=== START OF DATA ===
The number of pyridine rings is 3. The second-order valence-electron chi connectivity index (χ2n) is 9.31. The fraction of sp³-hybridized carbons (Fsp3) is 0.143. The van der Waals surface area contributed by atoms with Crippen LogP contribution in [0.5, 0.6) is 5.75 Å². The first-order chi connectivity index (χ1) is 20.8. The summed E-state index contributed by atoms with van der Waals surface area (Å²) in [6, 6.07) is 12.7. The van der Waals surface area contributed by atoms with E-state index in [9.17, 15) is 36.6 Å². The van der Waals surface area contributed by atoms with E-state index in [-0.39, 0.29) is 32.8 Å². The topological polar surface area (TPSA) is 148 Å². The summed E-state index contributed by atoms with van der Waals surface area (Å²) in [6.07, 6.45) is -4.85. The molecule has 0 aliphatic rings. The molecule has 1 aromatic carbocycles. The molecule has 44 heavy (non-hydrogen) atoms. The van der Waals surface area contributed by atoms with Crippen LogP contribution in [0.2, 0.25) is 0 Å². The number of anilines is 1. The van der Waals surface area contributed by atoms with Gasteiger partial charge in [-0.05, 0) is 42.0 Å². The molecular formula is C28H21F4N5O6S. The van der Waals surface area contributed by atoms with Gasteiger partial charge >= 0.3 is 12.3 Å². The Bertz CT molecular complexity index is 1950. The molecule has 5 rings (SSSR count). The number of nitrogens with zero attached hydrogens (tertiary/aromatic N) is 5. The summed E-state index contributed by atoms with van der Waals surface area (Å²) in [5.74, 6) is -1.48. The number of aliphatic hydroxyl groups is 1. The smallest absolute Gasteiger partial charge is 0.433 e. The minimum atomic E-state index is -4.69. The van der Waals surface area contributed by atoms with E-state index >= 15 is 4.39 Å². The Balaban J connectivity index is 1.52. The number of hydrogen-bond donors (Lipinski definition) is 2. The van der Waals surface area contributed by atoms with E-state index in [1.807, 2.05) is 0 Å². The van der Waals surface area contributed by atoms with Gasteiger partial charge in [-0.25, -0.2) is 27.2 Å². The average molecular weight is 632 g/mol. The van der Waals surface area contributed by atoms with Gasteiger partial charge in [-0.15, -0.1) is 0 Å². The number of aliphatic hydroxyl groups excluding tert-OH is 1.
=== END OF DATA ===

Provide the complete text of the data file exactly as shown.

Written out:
The number of pyridine rings is 3. The second-order valence-electron chi connectivity index (χ2n) is 9.31. The fraction of sp³-hybridized carbons (Fsp3) is 0.143. The van der Waals surface area contributed by atoms with Crippen LogP contribution in [0.5, 0.6) is 5.75 Å². The first-order chi connectivity index (χ1) is 20.8. The summed E-state index contributed by atoms with van der Waals surface area (Å²) in [6, 6.07) is 12.7. The van der Waals surface area contributed by atoms with E-state index in [9.17, 15) is 36.6 Å². The van der Waals surface area contributed by atoms with E-state index in [-0.39, 0.29) is 32.8 Å². The topological polar surface area (TPSA) is 148 Å². The summed E-state index contributed by atoms with van der Waals surface area (Å²) in [6.07, 6.45) is -4.85. The molecule has 0 aliphatic rings. The molecule has 1 aromatic carbocycles. The molecule has 44 heavy (non-hydrogen) atoms. The van der Waals surface area contributed by atoms with Crippen LogP contribution in [0.2, 0.25) is 0 Å². The number of anilines is 1. The van der Waals surface area contributed by atoms with Gasteiger partial charge in [-0.05, 0) is 42.0 Å². The molecular formula is C28H21F4N5O6S. The van der Waals surface area contributed by atoms with Gasteiger partial charge >= 0.3 is 12.3 Å². The Bertz CT molecular complexity index is 1950. The molecule has 5 rings (SSSR count). The number of nitrogens with zero attached hydrogens (tertiary/aromatic N) is 5. The summed E-state index contributed by atoms with van der Waals surface area (Å²) in [5.74, 6) is -1.48. The number of aliphatic hydroxyl groups is 1. The smallest absolute Gasteiger partial charge is 0.433 e. The minimum atomic E-state index is -4.69. The van der Waals surface area contributed by atoms with E-state index >= 15 is 4.39 Å². The Balaban J connectivity index is 1.52. The number of hydrogen-bond donors (Lipinski definition) is 2. The van der Waals surface area contributed by atoms with E-state index in [1.807, 2.05) is 0 Å². The van der Waals surface area contributed by atoms with Gasteiger partial charge in [-0.25, -0.2) is 27.2 Å². The average molecular weight is 632 g/mol. The van der Waals surface area contributed by atoms with Gasteiger partial charge in [-0.15, -0.1) is 0 Å². The number of aliphatic hydroxyl groups excluding tert-OH is 1.